I would not run the amp into a load.

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  10. #10
    Supporting Member Jazz P Bass's Avatar
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    Please let us know how you make out with the transistors.

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    Senior Member chazpope's Avatar
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    FIXED! So I got new B688/D718 transistors, tried on pair on and it worked. I had also bought new drivers but they haven't arrived so I left the old ones in. I then put in the remaining 2 output pairs and closed it shut. I set the bias pot at about 5% off its lowest point. Next I played it in the pub last night for about 3h and it worked ok.

    Again, in the hot pub and in the kickback position I found it had gotten really hot to the touch, despite the fact that it was never more than 9 o'clock turned up. With 3 sets of outputs it feels as if there is no heatsinking going on whatsoever. I will try it with a fan next time but this must be bad design - can't think of what will happen if I play it the nominal 120W, surely it will cook itself to death!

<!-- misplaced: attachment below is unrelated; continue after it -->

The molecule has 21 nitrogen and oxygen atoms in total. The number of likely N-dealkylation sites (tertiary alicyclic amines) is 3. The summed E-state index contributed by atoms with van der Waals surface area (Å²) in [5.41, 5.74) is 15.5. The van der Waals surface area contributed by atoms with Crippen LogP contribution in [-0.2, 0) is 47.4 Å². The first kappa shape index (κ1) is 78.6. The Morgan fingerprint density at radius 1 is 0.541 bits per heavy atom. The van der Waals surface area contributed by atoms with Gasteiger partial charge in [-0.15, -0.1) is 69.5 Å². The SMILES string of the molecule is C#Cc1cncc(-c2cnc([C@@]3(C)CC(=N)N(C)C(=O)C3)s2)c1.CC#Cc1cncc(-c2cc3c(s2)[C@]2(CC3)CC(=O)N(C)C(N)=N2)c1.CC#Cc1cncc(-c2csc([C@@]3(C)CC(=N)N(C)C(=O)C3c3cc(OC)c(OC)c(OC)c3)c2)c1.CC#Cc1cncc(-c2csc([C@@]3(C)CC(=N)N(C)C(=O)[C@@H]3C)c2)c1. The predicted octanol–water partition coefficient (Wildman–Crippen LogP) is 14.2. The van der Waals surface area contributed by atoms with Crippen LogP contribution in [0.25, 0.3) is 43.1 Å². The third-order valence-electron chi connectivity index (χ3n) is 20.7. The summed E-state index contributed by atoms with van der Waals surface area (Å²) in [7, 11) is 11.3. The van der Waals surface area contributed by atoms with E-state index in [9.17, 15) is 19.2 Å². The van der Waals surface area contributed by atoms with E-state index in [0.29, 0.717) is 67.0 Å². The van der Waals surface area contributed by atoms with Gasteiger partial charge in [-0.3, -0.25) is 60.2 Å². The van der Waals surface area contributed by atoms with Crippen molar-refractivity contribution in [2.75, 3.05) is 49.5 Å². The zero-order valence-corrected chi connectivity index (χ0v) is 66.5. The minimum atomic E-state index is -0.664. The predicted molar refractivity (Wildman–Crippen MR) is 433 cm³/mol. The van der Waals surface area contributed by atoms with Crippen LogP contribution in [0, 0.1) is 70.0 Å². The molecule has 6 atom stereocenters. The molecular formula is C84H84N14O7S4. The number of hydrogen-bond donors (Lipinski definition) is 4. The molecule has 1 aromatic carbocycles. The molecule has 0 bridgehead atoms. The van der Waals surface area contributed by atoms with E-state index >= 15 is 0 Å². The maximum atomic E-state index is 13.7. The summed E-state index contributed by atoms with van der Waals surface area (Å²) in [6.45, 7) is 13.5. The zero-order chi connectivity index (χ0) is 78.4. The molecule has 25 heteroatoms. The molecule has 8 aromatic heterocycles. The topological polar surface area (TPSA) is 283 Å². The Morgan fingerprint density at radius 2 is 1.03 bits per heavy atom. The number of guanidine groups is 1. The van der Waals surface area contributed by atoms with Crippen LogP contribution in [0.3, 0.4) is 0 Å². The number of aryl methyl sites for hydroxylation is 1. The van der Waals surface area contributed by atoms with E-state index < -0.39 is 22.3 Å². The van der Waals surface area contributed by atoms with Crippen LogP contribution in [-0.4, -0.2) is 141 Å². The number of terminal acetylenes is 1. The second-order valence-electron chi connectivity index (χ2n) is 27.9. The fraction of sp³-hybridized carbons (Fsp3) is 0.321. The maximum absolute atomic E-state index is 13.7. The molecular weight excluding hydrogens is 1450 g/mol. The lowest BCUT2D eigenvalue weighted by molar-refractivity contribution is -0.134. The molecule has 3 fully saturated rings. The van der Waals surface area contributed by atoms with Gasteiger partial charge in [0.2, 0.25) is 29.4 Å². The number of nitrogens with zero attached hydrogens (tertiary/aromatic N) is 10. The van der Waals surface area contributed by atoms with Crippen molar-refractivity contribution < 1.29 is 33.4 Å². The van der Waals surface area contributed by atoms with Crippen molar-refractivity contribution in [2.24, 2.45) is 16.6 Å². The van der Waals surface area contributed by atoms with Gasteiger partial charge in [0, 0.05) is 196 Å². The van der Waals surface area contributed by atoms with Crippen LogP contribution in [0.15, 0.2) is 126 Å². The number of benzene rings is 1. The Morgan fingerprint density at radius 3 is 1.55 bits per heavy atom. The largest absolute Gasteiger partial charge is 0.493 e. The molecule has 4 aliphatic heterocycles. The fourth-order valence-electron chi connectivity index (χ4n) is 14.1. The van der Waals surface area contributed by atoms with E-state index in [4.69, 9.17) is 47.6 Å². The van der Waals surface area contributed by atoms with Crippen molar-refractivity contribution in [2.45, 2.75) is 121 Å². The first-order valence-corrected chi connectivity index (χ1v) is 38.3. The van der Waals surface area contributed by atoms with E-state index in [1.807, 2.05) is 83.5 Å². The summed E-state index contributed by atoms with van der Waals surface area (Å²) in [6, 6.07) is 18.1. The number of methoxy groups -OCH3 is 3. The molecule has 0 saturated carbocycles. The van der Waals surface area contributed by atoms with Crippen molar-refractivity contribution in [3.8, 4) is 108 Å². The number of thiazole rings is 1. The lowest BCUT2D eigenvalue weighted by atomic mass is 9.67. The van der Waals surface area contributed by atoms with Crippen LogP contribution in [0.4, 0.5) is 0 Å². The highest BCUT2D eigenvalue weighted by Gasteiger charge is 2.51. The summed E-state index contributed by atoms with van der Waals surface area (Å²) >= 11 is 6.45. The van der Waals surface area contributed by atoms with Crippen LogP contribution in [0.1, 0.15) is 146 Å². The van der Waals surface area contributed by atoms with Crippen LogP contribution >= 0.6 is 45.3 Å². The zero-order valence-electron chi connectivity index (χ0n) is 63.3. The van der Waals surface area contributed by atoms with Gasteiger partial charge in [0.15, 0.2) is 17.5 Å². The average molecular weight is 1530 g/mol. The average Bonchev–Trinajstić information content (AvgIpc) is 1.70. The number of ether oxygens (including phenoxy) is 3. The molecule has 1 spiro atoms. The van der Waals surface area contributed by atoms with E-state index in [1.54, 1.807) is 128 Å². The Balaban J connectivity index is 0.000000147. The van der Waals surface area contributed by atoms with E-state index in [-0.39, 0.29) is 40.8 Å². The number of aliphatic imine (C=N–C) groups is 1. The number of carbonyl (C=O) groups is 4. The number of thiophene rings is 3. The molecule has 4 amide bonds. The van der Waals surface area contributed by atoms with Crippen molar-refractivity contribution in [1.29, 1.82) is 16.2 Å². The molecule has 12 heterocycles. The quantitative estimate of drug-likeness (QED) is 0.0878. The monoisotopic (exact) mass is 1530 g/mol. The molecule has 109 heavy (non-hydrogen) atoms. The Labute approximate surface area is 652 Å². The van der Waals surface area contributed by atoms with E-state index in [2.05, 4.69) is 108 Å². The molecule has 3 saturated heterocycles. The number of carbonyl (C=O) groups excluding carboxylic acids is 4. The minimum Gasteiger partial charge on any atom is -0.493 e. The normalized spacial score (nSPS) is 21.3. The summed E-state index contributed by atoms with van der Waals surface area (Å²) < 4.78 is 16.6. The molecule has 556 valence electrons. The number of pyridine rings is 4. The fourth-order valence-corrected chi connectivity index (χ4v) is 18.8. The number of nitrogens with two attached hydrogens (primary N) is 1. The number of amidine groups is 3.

The question remains about the voltage rating of the stock outputs - does that explain the way they had failed their BE junction. Also I wonder if I should have replaced the drivers - although they did check out ok and the amp works fine.

    Finally I should have checked the outputs first as I usually do to diag this fault, but I guess too much reading of forums and the odd way they had burned made me waste time looking for other faults